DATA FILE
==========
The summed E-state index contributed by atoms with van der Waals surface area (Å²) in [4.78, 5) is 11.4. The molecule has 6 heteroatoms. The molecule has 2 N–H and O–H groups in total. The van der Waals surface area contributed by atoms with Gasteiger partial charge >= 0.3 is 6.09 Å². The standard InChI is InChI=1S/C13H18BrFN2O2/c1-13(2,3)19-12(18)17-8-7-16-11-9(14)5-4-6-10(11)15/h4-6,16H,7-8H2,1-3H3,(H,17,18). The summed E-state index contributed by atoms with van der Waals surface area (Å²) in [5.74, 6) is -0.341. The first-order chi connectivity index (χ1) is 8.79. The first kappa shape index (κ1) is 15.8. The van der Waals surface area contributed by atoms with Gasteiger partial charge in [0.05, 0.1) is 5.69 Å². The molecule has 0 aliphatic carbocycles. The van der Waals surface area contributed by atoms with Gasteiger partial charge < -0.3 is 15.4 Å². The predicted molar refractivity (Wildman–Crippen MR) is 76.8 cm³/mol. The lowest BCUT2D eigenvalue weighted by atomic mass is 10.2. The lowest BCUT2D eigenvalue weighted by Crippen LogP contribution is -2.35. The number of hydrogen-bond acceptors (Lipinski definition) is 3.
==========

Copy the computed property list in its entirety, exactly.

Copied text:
The summed E-state index contributed by atoms with van der Waals surface area (Å²) in [4.78, 5) is 11.4. The molecule has 6 heteroatoms. The molecule has 2 N–H and O–H groups in total. The van der Waals surface area contributed by atoms with Gasteiger partial charge >= 0.3 is 6.09 Å². The standard InChI is InChI=1S/C13H18BrFN2O2/c1-13(2,3)19-12(18)17-8-7-16-11-9(14)5-4-6-10(11)15/h4-6,16H,7-8H2,1-3H3,(H,17,18). The summed E-state index contributed by atoms with van der Waals surface area (Å²) in [5.74, 6) is -0.341. The first-order chi connectivity index (χ1) is 8.79. The first kappa shape index (κ1) is 15.8. The van der Waals surface area contributed by atoms with Gasteiger partial charge in [0.05, 0.1) is 5.69 Å². The molecule has 0 aliphatic carbocycles. The van der Waals surface area contributed by atoms with Gasteiger partial charge < -0.3 is 15.4 Å². The predicted molar refractivity (Wildman–Crippen MR) is 76.8 cm³/mol. The lowest BCUT2D eigenvalue weighted by atomic mass is 10.2. The lowest BCUT2D eigenvalue weighted by Crippen LogP contribution is -2.35. The number of hydrogen-bond acceptors (Lipinski definition) is 3.